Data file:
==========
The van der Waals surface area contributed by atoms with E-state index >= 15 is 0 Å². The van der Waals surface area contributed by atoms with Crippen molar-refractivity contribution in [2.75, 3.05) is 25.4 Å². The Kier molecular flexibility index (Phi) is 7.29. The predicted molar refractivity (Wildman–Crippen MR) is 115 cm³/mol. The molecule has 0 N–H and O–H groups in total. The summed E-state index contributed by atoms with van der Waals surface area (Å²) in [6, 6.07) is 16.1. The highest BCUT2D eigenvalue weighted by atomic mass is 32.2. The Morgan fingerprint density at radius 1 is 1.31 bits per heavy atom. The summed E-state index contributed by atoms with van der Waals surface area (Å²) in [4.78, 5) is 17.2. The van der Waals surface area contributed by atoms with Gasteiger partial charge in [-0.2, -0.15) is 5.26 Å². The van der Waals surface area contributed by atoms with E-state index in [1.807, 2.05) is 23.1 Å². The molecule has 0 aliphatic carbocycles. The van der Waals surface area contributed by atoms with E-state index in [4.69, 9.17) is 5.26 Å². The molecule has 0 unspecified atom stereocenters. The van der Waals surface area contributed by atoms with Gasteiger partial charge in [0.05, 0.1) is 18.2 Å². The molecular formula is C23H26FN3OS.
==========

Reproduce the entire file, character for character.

The van der Waals surface area contributed by atoms with E-state index >= 15 is 0 Å². The van der Waals surface area contributed by atoms with Crippen molar-refractivity contribution in [2.75, 3.05) is 25.4 Å². The Kier molecular flexibility index (Phi) is 7.29. The predicted molar refractivity (Wildman–Crippen MR) is 115 cm³/mol. The molecule has 0 N–H and O–H groups in total. The summed E-state index contributed by atoms with van der Waals surface area (Å²) in [6, 6.07) is 16.1. The highest BCUT2D eigenvalue weighted by atomic mass is 32.2. The Morgan fingerprint density at radius 1 is 1.31 bits per heavy atom. The summed E-state index contributed by atoms with van der Waals surface area (Å²) in [4.78, 5) is 17.2. The van der Waals surface area contributed by atoms with Gasteiger partial charge in [-0.2, -0.15) is 5.26 Å². The van der Waals surface area contributed by atoms with E-state index in [1.807, 2.05) is 23.1 Å². The molecule has 0 aliphatic carbocycles. The van der Waals surface area contributed by atoms with E-state index in [4.69, 9.17) is 5.26 Å². The molecule has 0 unspecified atom stereocenters. The van der Waals surface area contributed by atoms with Gasteiger partial charge in [0.05, 0.1) is 18.2 Å². The molecular formula is C23H26FN3OS.